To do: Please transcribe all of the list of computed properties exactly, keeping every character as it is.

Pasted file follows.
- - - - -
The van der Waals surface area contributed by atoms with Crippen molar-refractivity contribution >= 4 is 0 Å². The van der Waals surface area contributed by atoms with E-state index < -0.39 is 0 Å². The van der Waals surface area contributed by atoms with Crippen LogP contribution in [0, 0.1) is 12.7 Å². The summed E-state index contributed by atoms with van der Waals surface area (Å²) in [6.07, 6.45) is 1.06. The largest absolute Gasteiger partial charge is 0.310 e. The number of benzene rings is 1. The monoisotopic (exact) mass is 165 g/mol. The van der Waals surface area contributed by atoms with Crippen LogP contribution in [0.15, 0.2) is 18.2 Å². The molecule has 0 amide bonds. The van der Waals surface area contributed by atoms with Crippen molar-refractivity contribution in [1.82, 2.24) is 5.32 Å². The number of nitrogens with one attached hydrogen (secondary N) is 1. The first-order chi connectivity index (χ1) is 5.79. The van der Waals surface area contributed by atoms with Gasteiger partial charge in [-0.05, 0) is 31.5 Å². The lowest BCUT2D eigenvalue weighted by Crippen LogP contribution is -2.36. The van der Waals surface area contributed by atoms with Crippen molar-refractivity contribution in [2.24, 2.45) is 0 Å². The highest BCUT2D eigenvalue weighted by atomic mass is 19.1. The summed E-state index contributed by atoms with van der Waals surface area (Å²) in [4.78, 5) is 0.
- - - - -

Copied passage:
The van der Waals surface area contributed by atoms with Crippen molar-refractivity contribution >= 4 is 0 Å². The van der Waals surface area contributed by atoms with E-state index < -0.39 is 0 Å². The van der Waals surface area contributed by atoms with Crippen LogP contribution in [0, 0.1) is 12.7 Å². The summed E-state index contributed by atoms with van der Waals surface area (Å²) in [6.07, 6.45) is 1.06. The largest absolute Gasteiger partial charge is 0.310 e. The number of benzene rings is 1. The monoisotopic (exact) mass is 165 g/mol. The van der Waals surface area contributed by atoms with Crippen LogP contribution in [0.15, 0.2) is 18.2 Å². The molecule has 0 amide bonds. The van der Waals surface area contributed by atoms with Crippen molar-refractivity contribution in [1.82, 2.24) is 5.32 Å². The number of nitrogens with one attached hydrogen (secondary N) is 1. The first-order chi connectivity index (χ1) is 5.79. The van der Waals surface area contributed by atoms with Gasteiger partial charge in [-0.05, 0) is 31.5 Å². The lowest BCUT2D eigenvalue weighted by Crippen LogP contribution is -2.36. The van der Waals surface area contributed by atoms with Crippen molar-refractivity contribution in [2.24, 2.45) is 0 Å². The highest BCUT2D eigenvalue weighted by atomic mass is 19.1. The summed E-state index contributed by atoms with van der Waals surface area (Å²) in [4.78, 5) is 0.